Remembering Atatürk

November 10th was the 73rd anniversary of Atatürk's death. It was commemorated in a variety of ways - guards at attention in Taksim, pins on the lapels of small children, and so on. It was also marked in various ways in the daily press. Passing by a newsstand, I was fascinated by the front page of Sözcü, an Atatürkist daily paper (though while Sözcü is a national paper, it seems to be less widely read than the bigger dailies like Milliyet, Hurriyet, Sabah, and HaberTürk).
Front page, Sözcü, 10 November 2011
The main headline reads, "On the 73rd anniversary of Atatürk’s death we remember him with longing. If the Peerless Leader Atatürk, the founder of the Republic of Turkey and its number 1 citizen, were living today, look what he’d say."

Below the main headline, you find six images drawn from current events: (1) The ongoing debates about the incarceration of elected representatives on the basis of their association with the Ergenekon investigations; (2) the cancellation of the official ceremonies for Republic Day on October 29th; (3) the aftermath of the quakes in eastern Turkey; (4) the contested relationship between the BDP, a political party generally identified with 'Kurdish' identity, and the PKK; (5) protests about the future of education in Turkey; and (6) the still unresolved match-fixing scandal involving Fenerbahçe.
Detail, front page, Sözcü, 10 November 2011
Translated, the text reads:
“Our elected representatives are still in prison, my Respected President.”
“The length of incarceration is quite long, my Respected President.”
“It can’t be that way… In any case, let universal law be applied.”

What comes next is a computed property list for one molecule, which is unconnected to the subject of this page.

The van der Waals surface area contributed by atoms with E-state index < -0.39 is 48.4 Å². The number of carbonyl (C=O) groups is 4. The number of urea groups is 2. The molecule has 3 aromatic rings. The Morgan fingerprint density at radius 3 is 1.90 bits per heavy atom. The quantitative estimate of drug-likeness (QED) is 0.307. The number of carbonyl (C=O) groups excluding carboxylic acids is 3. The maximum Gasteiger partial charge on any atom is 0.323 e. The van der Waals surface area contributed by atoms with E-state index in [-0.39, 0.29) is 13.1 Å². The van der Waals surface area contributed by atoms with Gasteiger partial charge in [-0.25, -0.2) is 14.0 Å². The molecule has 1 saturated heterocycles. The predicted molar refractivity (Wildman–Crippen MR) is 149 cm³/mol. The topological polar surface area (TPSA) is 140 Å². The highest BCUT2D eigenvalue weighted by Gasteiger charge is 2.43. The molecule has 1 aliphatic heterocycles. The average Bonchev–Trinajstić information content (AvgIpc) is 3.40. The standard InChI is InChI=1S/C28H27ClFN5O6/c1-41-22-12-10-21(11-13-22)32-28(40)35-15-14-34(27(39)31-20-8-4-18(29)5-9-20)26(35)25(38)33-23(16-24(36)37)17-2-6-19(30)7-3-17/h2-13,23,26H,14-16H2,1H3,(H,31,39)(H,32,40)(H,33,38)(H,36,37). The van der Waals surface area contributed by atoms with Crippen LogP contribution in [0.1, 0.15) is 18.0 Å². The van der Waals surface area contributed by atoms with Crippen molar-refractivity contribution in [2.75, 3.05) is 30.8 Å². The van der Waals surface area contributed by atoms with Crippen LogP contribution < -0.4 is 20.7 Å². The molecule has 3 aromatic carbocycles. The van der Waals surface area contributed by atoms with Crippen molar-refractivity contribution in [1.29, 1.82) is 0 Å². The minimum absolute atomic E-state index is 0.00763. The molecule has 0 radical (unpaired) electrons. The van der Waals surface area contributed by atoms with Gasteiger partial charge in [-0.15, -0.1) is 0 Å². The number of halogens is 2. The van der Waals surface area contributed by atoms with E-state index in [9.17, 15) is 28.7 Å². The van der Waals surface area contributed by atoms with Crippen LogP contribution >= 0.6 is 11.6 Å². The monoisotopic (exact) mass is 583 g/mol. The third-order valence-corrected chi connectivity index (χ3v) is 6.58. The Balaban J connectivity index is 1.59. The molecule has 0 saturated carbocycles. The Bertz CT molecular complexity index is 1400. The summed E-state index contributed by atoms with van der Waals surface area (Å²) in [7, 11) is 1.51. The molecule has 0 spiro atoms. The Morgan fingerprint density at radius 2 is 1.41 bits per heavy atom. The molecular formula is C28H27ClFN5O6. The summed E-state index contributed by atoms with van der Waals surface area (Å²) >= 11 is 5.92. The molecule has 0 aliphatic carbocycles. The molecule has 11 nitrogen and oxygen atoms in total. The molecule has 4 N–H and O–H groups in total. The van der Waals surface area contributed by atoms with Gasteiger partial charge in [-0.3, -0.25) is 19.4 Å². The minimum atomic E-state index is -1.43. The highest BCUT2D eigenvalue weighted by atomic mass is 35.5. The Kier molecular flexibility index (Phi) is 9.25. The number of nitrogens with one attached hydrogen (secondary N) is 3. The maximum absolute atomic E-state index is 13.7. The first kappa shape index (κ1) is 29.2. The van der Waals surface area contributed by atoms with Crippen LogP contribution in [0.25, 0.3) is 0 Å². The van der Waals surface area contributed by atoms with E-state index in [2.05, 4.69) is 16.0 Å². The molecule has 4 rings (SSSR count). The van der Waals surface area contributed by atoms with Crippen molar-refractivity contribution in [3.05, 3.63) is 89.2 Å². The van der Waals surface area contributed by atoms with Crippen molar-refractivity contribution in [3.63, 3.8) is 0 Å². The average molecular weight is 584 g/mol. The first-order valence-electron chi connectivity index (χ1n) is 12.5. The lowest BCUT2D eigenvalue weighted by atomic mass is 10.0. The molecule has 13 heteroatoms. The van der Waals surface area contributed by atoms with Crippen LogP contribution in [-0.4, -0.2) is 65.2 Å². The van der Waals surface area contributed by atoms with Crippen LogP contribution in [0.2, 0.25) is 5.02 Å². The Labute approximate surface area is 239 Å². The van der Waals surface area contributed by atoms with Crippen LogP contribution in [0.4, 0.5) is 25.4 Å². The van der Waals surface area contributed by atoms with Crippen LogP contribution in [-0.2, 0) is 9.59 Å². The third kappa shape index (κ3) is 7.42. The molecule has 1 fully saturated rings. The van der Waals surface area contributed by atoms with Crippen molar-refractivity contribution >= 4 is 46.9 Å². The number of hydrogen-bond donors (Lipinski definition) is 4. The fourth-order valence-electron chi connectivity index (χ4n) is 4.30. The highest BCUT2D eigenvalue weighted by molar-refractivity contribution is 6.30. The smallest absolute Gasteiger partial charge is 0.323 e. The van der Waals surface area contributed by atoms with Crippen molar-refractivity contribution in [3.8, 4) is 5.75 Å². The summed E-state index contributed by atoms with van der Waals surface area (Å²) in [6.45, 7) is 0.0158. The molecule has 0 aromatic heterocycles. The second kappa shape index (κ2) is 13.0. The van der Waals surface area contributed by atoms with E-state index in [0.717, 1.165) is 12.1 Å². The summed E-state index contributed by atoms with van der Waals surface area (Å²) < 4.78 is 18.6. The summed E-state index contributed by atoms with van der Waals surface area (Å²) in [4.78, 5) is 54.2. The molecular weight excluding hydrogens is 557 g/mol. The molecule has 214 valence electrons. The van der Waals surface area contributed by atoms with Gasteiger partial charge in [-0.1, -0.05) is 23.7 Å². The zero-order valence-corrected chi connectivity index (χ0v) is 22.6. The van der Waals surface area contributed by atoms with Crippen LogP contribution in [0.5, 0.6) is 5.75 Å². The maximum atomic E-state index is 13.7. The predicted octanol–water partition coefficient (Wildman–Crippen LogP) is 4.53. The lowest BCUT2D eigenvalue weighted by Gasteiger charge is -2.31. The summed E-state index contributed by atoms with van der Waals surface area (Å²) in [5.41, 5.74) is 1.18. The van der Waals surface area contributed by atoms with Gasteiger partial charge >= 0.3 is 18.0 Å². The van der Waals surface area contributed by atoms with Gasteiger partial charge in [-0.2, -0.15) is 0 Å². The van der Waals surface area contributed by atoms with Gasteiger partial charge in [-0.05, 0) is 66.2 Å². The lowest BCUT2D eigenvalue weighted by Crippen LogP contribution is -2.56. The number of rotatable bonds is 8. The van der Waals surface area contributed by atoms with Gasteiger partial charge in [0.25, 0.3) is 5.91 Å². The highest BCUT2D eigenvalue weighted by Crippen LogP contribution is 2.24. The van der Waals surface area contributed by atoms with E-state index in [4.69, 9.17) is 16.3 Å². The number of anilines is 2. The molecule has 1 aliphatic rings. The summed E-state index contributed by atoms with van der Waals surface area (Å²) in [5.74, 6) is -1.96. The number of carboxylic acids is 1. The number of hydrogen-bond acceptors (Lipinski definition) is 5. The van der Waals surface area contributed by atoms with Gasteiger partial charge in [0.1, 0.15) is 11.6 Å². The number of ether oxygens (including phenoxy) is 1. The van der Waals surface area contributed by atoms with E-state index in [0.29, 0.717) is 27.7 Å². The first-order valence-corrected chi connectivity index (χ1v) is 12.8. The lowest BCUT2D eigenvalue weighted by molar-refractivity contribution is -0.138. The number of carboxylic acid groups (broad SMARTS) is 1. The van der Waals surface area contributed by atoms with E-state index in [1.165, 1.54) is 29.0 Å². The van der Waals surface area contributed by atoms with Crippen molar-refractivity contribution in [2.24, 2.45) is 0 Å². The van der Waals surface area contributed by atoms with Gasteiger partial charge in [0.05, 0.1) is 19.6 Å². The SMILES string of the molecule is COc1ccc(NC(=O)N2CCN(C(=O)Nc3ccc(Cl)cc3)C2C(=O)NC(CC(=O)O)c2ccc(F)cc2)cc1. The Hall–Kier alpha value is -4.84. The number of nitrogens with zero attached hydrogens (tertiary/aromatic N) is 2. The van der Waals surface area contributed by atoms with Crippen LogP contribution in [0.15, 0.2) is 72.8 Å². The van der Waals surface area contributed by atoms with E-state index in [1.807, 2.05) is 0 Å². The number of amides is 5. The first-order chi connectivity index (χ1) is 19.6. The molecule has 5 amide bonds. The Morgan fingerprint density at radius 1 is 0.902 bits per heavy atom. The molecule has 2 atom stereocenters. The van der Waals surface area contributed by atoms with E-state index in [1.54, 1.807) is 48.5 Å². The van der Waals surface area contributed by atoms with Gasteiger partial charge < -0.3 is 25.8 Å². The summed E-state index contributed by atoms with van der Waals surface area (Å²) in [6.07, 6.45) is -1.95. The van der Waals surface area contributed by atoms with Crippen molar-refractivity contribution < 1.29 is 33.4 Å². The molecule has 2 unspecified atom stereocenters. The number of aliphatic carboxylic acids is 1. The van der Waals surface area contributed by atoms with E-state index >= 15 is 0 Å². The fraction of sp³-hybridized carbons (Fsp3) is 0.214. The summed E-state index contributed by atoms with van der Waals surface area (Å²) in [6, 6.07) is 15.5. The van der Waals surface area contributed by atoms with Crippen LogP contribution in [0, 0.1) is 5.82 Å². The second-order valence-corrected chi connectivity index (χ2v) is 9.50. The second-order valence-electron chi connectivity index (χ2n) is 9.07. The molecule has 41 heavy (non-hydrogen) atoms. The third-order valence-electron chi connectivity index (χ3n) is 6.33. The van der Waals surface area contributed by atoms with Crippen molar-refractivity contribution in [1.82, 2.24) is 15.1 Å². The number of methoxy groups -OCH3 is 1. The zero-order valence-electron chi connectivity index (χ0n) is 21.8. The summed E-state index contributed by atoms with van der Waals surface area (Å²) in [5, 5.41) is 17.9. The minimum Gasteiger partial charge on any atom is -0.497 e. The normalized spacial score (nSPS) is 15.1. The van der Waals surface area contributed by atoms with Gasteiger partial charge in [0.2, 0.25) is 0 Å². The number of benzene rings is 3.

“They are going to change the first four articles of the Constitution and take out Turkishness, my Respected President.”
“I placed one state, one flag, one language, and Turkishness in the Constitution, do not change them.”
Detail, front page, Sözcü, 10 November 2011
“BDP representatives take their salary from the state and go to PKK funerals, it aches inside us to see this life.”
“Traitors martyr our children, their advocates are in Parliament.”
“Those in power bargain with those who reek of the stench of terror.”
“The military must travel a civilian route. This topic must be solved immediately [bir an önce]. Terror is defeated not with discussion but with struggle. Concessions must not be given. Wheresoever a terrorist goes he must be crushed.”
An analysis of the cover could go in several different directions, but I want to focus briefly on two issues: (1) The way in which these images collectively represent a certain version of what 'Turkey' is; and (2) the way they signal a very specific mobilization of the past for the present. If we think about a nation (or national identity) not as something fixed but as something that needs to be reproduced, mediated, and transmitted, we might read this cover as an attempt to mobilize a national community around these six images. These images have a clear politics - laicist, Atatürkist, and committed to a 'Turkish' Turkey - but it's precisely because their politics are so clear that they ought to be taken seriously.

Second, it's noteworthy to see the way that the images take a historical figure - Atatürk - and reinsert him into a present. It seems to echo something Esra Özyürek identified in her Nostalgia for the Modern, namely the recent tendency to deploy images of Atatürk in new (and often smaller, more portable) ways.


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